• NHS England letter says “non-urgent inpatient elective care should be deferred until mid-January”
  • Decision follows meeting of new national emergency pressures panel
  • Dame Pauline Philip: “NHS is about to enter into the most challenging part of the year”

NHS England has told under pressure hospitals they can cancel non-urgent elective procedures to free up beds for patients coming through accident and emergency.

In a letter to trusts on Thursday afternoon, medical director Sir Bruce Keogh and national director for urgent and emergency care Dame Pauline Philip said the “expectation is that non-urgent inpatient elective care should be deferred until mid-January to ensure beds and staff are available for the sickest patients. By acting early, trusts can avoid last minute cancellations that can be costly and inconvenient for patients.”

Bruce keogh

Sir Bruce Keogh: ‘NHS staff are working flat out to cope with seasonal pressures’

They said day case facilities could be used to provide inpatient care and “routine follow up clinics could be converted into ‘hot clinics’ providing specialist care to patients referred by GPs to take pressure off of A&E units, for example, for respiratory conditions which peak in winter”.

The move was recommended following a meeting of the new national emergency pressures panel, which met on Wednesday and comprises representatives from the Royal College of Surgeons, Royal College of Physicians, Royal College of GPs, Royal College of Nursing, Public Health England and the Care Quality Commission.

The panel said it would review the situation by the middle of next month “and make further recommendations on elective activity as needed”.

One senior figure told HSJ losing up to three weeks’ elective activity could have a significant impact later in the year, especially on 52 week waits.

The source said: “If [hospitals] need to do it [cancel electives], they need to do it. But I hope they plan it properly otherwise it is going to cause them problems later in the year. Cancelling follow ups is new also and might cause people significant worry”.

The latest waiting times data, for October, showed 1,517 patients who have waited more than a year for their appointment.

The data showed there were a further 2,522 patients within three weeks of the 52 week point at which trusts can incur a £5,000 from commissioners.

RCS president Professor Derek Alderson said: “No one wants to have their surgery cancelled with less than 24 hours’ notice, yet this was the unacceptable experience for thousands of patients last winter. This guidance from NHS England will help to avoid a repeat of that situation and ensure finite hospital capacity is prioritised on patients in most need of help. However, we appreciate that this guidance still arrives at short notice for patients due to have their operation in the coming week.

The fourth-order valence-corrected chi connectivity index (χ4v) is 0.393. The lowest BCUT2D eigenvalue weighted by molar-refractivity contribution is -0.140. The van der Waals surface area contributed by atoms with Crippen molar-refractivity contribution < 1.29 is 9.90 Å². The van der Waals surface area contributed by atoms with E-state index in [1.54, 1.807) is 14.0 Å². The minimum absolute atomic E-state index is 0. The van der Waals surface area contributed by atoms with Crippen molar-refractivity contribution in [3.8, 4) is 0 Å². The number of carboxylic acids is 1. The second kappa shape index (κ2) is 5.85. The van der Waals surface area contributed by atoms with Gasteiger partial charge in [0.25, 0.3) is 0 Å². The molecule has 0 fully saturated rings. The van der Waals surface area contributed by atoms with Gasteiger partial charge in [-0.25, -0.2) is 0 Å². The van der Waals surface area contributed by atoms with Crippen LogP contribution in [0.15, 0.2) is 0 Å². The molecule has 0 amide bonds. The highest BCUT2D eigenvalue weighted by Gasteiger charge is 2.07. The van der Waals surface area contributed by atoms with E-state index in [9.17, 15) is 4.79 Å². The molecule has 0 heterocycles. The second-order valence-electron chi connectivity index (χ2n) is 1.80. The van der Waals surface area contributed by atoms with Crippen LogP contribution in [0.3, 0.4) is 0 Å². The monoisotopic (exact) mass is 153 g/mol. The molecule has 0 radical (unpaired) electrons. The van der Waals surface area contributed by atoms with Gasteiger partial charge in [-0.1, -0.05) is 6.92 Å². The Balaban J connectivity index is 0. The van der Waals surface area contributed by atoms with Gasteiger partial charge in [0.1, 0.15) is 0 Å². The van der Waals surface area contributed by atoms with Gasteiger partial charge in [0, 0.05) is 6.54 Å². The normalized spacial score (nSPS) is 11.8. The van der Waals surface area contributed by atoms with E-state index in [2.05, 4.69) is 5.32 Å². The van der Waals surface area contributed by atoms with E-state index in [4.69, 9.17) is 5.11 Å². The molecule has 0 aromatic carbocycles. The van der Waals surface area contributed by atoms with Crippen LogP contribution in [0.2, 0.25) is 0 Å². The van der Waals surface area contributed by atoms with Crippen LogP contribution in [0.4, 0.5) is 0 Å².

“We share NHS England’s sentiment that while hospitals should prioritise emergency treatment over operations that can wait, they must not cancel any urgent or cancer surgery, or surgery where a patient’s condition is likely to deteriorate if they are not treated promptly. Patients with inflammatory bowel disease, for instance, might well fall into such a category.

“While we have to plan according to the reality of pressures in the NHS this winter, cancelling planned surgery is not a sustainable way of dealing with emergency pressures. Putting aside today’s short term measure, we urgently need a wider look at how we can protect planned surgery and hospital bed capacity for the future.”

Dame Pauline said: “We know that the NHS is about to enter into the most challenging part of the year with spikes in demand likely after the Christmas and new year breaks.

“Hospitals will, as usual at this time of year, now be prioritising the increased numbers of emergency patients over non-urgent planned services. Additional services and beds will be coming online over the next few weeks funded by the winter budget cash released by the government to the local NHS last Friday. Staff are working hard to ensure ambulance handovers are as smooth as possible. There is still time for this public to play their part by ensuring they have their flu jab and by using local pharmacies and NHS 111 for medical advice, alongside other services.”

Sir Bruce said: “NHS staff are working flat out to cope with seasonal pressures and ensure patients receive the best possible care. However, given the scale of the challenge, hospitals should be planning for the surge that comes in the new year by freeing up beds and staff where they can to care for our sickest patients.

“This will also reduce last minute cancellations, which are unfair to patients and their families. Patients deserve as much notice as possible if their non-urgent treatment is delayed and I hope that they will bear with us during this testing time for the health service.”

Trusts allowed to cancel elective work until mid-January